Upper Assam had been long subject to the inroads of the Singphos; 
and their slave-taking excursions were carried on with renewed success, 
during the Burman rule in Assam. The Bor Senaputtee seems how- 
ever, to have prevented any successful attack on his portion of the coun- 
try. And it is reported that the present Beesa Gam, made, at one time, 
an attempt on a large scale, to carry off some of the people, but was 
driven back with great loss. The inhabitants of the surrounding conn* 
try therefore, feeling that they would be more secure from Singphos, 
and Burman oppression, naturally chose to put themselves under the 
protection of a man like the Senaputtee. And thus on the arrival of 
the British in Assam, he was found with all the semblance of an inde- 
pendent prince, and the head of a country containing upwards of 50,000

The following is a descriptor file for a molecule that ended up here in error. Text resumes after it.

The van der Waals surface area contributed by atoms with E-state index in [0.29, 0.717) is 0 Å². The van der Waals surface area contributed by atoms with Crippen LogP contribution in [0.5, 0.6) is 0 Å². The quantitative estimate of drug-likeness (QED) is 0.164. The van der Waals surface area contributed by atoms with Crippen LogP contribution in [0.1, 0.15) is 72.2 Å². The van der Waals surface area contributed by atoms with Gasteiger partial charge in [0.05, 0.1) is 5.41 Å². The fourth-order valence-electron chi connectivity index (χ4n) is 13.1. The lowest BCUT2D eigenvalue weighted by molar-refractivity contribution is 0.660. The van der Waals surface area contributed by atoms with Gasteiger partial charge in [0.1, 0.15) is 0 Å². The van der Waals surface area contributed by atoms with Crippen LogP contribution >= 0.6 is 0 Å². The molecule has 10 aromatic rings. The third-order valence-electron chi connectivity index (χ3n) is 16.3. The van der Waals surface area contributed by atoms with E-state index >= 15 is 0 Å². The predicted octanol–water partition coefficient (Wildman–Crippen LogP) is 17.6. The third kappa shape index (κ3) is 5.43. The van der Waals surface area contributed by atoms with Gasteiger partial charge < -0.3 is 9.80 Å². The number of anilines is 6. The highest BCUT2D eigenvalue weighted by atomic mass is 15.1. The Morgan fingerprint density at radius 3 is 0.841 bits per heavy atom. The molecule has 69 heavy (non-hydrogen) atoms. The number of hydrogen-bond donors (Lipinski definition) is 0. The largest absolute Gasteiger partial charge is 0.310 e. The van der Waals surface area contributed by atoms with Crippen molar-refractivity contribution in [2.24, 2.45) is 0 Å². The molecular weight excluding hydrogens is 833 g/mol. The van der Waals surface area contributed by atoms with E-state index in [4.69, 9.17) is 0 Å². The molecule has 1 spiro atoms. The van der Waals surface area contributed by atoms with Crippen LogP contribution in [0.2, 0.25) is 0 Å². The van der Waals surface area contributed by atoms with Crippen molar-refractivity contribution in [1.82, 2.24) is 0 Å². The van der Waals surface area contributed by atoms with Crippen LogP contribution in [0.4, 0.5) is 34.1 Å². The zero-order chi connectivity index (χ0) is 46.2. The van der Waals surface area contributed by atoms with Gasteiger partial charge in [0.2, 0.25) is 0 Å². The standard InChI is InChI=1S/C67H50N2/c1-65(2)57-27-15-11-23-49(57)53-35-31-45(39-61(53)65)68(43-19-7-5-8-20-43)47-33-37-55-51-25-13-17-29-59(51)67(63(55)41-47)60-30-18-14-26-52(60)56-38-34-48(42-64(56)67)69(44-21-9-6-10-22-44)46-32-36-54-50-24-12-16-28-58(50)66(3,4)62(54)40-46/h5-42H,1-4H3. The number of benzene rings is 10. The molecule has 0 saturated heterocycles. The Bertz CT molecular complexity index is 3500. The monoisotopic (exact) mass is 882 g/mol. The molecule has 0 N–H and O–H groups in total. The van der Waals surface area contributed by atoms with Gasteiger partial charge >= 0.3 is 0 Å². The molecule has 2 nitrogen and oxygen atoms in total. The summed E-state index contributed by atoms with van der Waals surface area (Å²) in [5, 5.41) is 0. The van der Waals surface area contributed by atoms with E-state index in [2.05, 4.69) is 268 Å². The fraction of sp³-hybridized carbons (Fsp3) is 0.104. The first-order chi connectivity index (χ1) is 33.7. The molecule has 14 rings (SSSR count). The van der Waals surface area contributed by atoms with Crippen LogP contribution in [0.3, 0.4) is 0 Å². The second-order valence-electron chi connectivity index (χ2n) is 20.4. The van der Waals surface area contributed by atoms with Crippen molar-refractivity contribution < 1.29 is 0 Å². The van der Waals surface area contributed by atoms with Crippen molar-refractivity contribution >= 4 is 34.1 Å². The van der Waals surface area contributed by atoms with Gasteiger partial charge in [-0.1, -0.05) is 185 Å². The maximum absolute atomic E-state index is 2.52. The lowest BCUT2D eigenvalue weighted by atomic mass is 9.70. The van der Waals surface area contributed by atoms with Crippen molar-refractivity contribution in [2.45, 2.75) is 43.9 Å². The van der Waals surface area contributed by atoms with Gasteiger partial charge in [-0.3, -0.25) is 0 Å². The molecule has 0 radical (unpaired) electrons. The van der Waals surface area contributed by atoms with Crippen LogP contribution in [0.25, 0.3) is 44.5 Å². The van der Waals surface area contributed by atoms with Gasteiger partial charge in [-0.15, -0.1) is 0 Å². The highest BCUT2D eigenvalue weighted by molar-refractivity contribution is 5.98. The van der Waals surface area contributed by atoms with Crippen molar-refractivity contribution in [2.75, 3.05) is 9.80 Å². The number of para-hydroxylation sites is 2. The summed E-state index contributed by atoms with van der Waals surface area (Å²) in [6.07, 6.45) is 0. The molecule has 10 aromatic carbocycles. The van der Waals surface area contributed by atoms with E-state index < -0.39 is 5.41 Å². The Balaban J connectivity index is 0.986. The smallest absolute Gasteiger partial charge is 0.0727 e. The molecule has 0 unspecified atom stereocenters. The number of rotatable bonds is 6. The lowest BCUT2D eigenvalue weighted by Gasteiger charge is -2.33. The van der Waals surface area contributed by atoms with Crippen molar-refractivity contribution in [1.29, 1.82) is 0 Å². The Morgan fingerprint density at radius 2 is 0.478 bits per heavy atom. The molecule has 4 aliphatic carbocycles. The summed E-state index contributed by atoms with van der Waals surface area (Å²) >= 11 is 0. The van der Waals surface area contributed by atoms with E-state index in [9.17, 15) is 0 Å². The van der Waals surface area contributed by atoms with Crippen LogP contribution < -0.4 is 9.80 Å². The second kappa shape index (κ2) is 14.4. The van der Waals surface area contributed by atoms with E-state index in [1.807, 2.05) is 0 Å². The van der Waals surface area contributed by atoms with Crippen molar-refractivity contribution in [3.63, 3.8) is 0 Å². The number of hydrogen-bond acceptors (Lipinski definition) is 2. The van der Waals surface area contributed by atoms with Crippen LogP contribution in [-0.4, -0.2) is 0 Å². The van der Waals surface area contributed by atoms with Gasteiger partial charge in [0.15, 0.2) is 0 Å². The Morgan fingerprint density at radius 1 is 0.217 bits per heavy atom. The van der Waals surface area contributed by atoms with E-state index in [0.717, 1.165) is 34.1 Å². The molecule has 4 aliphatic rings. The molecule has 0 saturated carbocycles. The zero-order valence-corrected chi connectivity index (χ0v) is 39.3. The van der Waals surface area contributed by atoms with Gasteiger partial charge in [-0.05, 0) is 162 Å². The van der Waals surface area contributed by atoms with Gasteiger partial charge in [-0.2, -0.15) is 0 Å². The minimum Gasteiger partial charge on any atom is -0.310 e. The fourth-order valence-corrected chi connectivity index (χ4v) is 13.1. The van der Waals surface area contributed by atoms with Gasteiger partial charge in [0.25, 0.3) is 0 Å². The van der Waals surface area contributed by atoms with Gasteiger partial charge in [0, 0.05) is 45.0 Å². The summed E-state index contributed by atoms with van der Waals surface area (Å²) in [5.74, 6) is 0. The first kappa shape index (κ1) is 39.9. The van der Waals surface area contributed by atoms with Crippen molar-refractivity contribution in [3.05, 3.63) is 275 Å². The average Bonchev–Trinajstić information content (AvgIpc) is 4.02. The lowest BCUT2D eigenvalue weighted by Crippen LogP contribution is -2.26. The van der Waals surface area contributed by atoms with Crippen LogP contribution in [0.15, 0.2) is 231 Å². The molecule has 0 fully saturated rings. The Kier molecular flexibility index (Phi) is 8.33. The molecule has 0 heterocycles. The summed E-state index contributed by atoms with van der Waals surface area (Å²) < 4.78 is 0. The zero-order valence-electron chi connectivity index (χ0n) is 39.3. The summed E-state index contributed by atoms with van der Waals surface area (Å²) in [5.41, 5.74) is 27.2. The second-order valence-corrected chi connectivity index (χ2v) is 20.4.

* The Kaminee Phokan before mentioned. 

1838.] Account of the Moa Morah sect. 676 

It doe* not appear that any particular boundary was laid down for* 
jnerly to the Senaputtee, or that any particular parts of the province 
were considered as his hereditary lands. But subsequent arrangements 
with British authorities in Assam, have given to him a territory, having 
the Burhumpooter as its western and northern boundary, the Boor** Du 
king as its southern, and a line drawn south from Sudiya to the Booree 
Diking is the eastern boundary. And the Bor Senaputtee is the ac- 
knowledged chief of a tract of country, bearing a fair proportion in ex- 
tent, to that which has been made over to Posondeb Sing. 

The Morans are quite a distinct class of the Moa Mureeah sect, and 
occupy the same section of the country, as they did in former days. This